I harbored the additional grief over the public persona of Christianity. Its distorted, tarnished image could take a generation or more to repair. I wanted to pray for the election, for its results, for the candidates (yes, all of them), and there was only one prayer that could come out of my mouth, and I prayed it again and again. “Mercy, God, mercy!”

Because I was fully aware of the impact our national policies have on this planet, I simply prayed, “God, please have mercy on our nation. God, please have mercy on the world.”

The psalmist neither rains fire down upon the unjust nor begs God to avenge the blood of the innocent. Instead, he or she just cries out for mercy–mercy seemingly for everyone, the rich and the poor, the arrogant and the humble. Mercy for one turns out to be mercy for the other because there is conversion and reorientation when mercy flows.

This simple prayer embodies a posture of readiness. The psalmist is poised to meet God in this season of distress and lament. The community is waiting, watching, expecting to hear God’s voice. Every sense is engaged. They listen, they look, they feel. Even their bodies are engaged in this waiting—as if they are holding their breath.

The Psalmist speaks with boldness and decisiveness. There is no question as to where this community’s commitments lie. There is no question about where this community places its trust. It is squarely located in the One who loves us and looks out for us, even in the most trying of circumstances.

Many in the United States and throughout the world live in the same season as the psalmist. During the rapid globalization of trade and knowledge, along with the threats of global warming, terrorism, and a host of other concerns, we swim in a wide sea of disorientation.

This fall, I sat at a meeting where those present discussed ways to better communicate with college students. Someone commented that “e-mail was for old people.” There was a collective gasp in the room by everyone over 35–and I’m way over 35! Finally, as we settled down, someone said, “Well, then, how do we communicate with college students now?”

I remember visiting Juanita Brown at the nursing home as she shared stories of her childhood. 104 ½ years old when she died, Juanita had seen it all–from horse-drawn buggies to intercontinental air travel. While in my 20’s, I would never have guessed that the world could change so much in three decades.

Our eyes and ears are turned toward God. We look to the Holy One for help, and mercy, in these times of dislocation and accelerating change. With the eyes of faith, we see such periods of history as moments of opportunity that offer the possibility of re-orientation, transformation, and new life. Jesus boldly testifies to the promise that death leads to resurrection. This is our hope, and the song of our faith. Let us remember, like the psalmist, to watch, wait, and trust. Amen.

The Audacity of Church

Sunday, November 9th, 2008

A few weeks back I had this idea that I should prepare my post election sermon before the election took place. The thinking behind that was the issues for the church were going to be the same no matter who was elected. I didn’t want what I said to be influenced positively or negatively by the outcome of the election.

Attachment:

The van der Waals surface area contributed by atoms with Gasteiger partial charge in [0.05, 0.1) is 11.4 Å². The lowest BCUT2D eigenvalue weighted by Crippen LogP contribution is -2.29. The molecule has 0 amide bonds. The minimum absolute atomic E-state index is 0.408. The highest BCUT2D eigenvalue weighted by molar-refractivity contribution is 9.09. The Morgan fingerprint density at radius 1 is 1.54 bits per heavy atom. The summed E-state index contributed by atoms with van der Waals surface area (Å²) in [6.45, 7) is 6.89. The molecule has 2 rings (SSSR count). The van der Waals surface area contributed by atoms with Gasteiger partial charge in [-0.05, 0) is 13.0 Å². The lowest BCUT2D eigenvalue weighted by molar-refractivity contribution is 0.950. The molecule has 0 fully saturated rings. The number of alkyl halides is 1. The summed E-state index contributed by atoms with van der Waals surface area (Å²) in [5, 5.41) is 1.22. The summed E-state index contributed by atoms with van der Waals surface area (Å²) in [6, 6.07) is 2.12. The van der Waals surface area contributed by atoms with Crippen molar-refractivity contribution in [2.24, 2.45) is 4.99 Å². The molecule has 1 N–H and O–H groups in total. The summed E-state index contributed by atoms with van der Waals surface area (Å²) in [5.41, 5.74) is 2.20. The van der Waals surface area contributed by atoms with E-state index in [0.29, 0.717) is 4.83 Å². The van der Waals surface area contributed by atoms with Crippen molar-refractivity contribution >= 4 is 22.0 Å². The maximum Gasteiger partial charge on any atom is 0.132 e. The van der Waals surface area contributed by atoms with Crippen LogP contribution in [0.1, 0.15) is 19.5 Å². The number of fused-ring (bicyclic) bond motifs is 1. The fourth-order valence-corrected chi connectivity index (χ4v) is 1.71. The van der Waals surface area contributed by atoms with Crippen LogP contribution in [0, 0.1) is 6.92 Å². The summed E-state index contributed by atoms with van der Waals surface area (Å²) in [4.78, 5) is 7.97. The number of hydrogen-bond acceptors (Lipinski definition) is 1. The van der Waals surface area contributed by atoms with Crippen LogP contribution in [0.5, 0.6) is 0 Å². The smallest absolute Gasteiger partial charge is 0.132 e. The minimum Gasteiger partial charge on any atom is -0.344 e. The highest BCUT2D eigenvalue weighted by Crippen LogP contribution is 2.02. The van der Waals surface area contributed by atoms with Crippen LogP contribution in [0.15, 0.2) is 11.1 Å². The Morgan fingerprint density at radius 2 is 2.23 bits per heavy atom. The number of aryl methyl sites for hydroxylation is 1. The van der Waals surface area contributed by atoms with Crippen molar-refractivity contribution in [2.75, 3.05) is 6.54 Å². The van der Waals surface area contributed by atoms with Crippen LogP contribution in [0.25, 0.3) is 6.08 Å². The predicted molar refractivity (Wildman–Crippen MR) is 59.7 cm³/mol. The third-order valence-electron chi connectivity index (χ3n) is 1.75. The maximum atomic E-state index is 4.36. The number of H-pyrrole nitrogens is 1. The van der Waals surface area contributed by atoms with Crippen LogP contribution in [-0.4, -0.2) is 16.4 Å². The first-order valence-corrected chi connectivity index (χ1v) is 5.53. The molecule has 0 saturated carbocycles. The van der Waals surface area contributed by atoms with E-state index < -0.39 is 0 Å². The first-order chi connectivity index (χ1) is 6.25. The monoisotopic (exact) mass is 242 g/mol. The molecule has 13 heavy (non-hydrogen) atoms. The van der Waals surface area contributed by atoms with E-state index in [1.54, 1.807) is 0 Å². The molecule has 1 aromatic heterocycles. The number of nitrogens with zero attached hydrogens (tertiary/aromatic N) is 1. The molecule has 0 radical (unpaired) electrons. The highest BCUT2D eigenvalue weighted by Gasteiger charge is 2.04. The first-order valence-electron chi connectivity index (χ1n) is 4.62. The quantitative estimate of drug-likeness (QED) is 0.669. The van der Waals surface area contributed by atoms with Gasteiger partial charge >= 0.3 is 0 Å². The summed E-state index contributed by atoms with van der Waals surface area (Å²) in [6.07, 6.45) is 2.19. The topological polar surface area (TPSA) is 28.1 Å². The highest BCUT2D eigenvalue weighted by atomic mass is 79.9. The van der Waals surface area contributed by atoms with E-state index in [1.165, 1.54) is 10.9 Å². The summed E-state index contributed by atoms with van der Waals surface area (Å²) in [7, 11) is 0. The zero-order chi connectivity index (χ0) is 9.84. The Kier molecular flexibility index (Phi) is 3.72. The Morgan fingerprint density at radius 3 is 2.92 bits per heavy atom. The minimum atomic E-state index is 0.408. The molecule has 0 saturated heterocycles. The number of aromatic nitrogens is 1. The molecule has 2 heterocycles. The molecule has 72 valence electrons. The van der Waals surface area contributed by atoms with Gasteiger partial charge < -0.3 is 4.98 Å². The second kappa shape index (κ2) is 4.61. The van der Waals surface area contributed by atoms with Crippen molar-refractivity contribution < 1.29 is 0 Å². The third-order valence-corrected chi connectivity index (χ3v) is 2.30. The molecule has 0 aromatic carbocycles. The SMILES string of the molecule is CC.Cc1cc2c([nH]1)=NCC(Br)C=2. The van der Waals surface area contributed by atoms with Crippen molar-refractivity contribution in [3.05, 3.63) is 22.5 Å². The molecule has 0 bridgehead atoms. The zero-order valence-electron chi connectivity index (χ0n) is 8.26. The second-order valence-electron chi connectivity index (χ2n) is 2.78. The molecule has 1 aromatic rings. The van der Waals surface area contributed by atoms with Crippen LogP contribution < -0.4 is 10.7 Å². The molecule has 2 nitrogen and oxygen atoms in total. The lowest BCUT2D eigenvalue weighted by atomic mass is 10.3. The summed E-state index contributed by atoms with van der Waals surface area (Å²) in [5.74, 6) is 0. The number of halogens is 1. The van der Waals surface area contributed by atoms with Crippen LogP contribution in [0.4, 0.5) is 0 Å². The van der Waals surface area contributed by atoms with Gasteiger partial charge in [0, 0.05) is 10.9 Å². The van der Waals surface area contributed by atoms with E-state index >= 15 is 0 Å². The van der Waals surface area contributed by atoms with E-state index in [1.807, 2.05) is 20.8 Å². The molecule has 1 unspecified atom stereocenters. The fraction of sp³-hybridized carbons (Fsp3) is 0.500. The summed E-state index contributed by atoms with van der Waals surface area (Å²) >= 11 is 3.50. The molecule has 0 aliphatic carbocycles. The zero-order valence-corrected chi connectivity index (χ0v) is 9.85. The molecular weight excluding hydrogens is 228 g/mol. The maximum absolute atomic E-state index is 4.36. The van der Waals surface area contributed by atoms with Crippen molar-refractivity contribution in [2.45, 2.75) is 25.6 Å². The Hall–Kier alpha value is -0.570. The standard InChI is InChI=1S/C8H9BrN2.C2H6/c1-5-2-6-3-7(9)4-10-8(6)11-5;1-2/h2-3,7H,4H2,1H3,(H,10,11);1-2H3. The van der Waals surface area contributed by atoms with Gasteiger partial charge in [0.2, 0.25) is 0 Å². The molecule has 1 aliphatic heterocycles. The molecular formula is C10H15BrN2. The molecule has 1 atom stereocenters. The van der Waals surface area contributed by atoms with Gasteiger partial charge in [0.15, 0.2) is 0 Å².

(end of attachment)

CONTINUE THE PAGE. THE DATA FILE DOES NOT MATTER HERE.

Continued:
Well, first of all, to actually prepare a sermon before the election, I would have had to have it all done before November 4th, which didn’t quite happen. And if it had happened, it would have been a tremendous waste of time. How can anybody not be influenced positively by what happened in this country on Tuesday? Change has actually come. This country is now a different place than it was on November 3.

Let’s be clear. People had legitimate reasons to support John McCain in this year’s election. But, even Senator McCain and President Bush have spoken about the remarkable thing that transpired in this country when Barack Obama, an African-American man was elected President of the United States. Even if you think someone else would have been a better President than him, the fact still remains that this country confronted its legacy of racism. That does not mean racism has ended in this country by any means, but it has taken a bit of a setback.

Danielle was one of the folk at our house watching the events of the evening unfold and said it was one of those occasions like the assassination of John Kennedy or the terrorist attack on New York City, where people will always remember where they were when they heard, as we did at our house, Jon Stewart say that Barack Obama had been elected President of the United States.

This was an historic event. But it was much more than history. Anna Claire Stinebering told me about the election party that was going on at their house and how an older African American woman just laid in Dan Stinebring’s arms and wept when she heard that Barack Obama had been elected President. That is history on a very personal level that those of us who are white can’t fully understand.

We are going through history in the making. But the sad fact is that the church, once again, finds itself on the wrong side of history and, I believe, the wrong side of God’s purposes for this world. According to Associated Press exit polls, 34 percent of white Protestants voted for Obama, while 65 percent went with McCain (That’s 2-1). Obama won the overall Roman Catholic vote, but white Catholics backed McCain by a slim majority, 52 percent to 47 percent. Among white Christians, the racial gap was most pronounced with evangelicals: 74 percent backed McCain, 24 percent backed Obama (that’s 3-1). If it had just been white Christians voting, John McCain would have won the popular vote by something like 60% to 40%. So instead of Barack Obama winning 365 electoral votes and John McCain 173, it would have been John McCain 538 electoral votes and Barack Obama 0. Think about that.